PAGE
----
Progressive myopia in teenagers and how to manage it

Key Points

  • Teenagers that develop myopia can still progress and should be managed to ensure their myopia progression is tracked and slowed
  • No amount of myopia is considered a safe amount
  • Optometrists may recommend regular eye checks, eyedrops, glasses or contact lenses to slow myopia progression

In this article

Myopia in teenagers is commonly linked to lifestyle factors and rapid progression during the school-age years. It can significantly impact daily activities, such as reading, using digital devices, and driving.

What is progressive myopia and how is it different in the teenager?

Progressive myopia is when a person’s short-sightedness continually worsens over a period of time. This can mean that they experience blurry vision whenever their prescription needs updating.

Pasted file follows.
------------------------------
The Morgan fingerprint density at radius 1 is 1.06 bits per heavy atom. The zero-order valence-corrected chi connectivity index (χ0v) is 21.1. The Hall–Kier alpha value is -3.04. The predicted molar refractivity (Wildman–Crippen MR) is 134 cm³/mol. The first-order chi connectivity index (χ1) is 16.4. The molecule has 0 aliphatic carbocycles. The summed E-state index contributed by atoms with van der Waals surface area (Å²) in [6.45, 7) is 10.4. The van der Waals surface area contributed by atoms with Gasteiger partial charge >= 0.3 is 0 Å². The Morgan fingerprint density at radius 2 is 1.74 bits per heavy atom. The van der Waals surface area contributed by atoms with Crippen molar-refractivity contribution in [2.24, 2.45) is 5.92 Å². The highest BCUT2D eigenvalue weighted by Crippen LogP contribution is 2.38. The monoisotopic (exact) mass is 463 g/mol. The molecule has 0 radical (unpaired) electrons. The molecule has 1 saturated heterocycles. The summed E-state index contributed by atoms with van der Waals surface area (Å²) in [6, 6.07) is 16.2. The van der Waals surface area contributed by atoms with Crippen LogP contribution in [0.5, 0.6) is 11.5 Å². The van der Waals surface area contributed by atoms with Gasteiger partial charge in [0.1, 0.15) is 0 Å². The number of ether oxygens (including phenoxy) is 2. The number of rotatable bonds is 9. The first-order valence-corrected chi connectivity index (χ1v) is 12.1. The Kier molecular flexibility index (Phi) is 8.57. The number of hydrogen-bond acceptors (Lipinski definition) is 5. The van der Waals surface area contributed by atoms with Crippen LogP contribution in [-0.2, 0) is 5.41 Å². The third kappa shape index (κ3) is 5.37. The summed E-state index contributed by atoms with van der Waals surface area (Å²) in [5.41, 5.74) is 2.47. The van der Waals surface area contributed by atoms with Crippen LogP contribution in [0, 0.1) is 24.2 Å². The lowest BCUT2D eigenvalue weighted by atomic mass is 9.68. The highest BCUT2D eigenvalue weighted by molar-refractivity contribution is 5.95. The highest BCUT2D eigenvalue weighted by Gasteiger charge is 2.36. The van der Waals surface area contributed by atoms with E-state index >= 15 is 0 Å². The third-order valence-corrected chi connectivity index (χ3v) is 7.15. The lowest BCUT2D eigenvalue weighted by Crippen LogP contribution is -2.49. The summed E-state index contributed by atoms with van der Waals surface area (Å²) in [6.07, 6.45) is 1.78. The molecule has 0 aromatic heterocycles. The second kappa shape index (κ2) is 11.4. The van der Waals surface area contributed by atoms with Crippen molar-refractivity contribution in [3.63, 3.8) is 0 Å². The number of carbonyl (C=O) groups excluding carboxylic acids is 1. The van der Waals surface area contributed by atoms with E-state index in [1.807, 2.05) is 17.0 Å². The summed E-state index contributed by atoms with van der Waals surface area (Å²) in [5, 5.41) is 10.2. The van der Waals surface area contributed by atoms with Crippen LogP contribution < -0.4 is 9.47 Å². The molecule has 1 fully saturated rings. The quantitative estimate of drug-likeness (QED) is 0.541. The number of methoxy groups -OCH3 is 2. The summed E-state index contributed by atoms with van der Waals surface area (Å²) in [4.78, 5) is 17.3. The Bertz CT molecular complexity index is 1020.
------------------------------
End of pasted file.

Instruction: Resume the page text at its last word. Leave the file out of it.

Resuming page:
Although myopia typically presents during childhood, teenagers can also develop myopia. Their risk of myopic progression is lower, however it can still occur and should be managed appropriately.1


There is no safe amount of myopia, as any amount of myopia increases the risk of myopia related eye health problems in later life such as retinal detachment, glaucoma and myopic macular degeneration.2 The good news is that progressive myopia can be managed and steps taken to slow the rate of myopia progression.1

What should I do to help my teenager with myopia?

While myopia is not often associated with other eye health and general health syndromes in teenagers, it is still important to be assessed by an optometrist.

Once your optometrist has established that your teenager has myopia, they will manage two important aspects:

  1. Correcting blurred distance vision, and
  2. Slowing the progression of myopia

What are the best ways to correct blurred vision from myopia in my teenager?

There are three main ways to correct blurred vision in teenagers. These are:

  1. Spectacles: Spectacles are easy to use and are very effective in correcting blurred vision from short-sightedness. Your optometrist may choose to prescribe special myopia-controlling spectacles, which not only correct blurred vision but also assist in slowing prescription changes in your teenager. You can read more about the lens options in our article Eye glasses for myopia control in teenagers.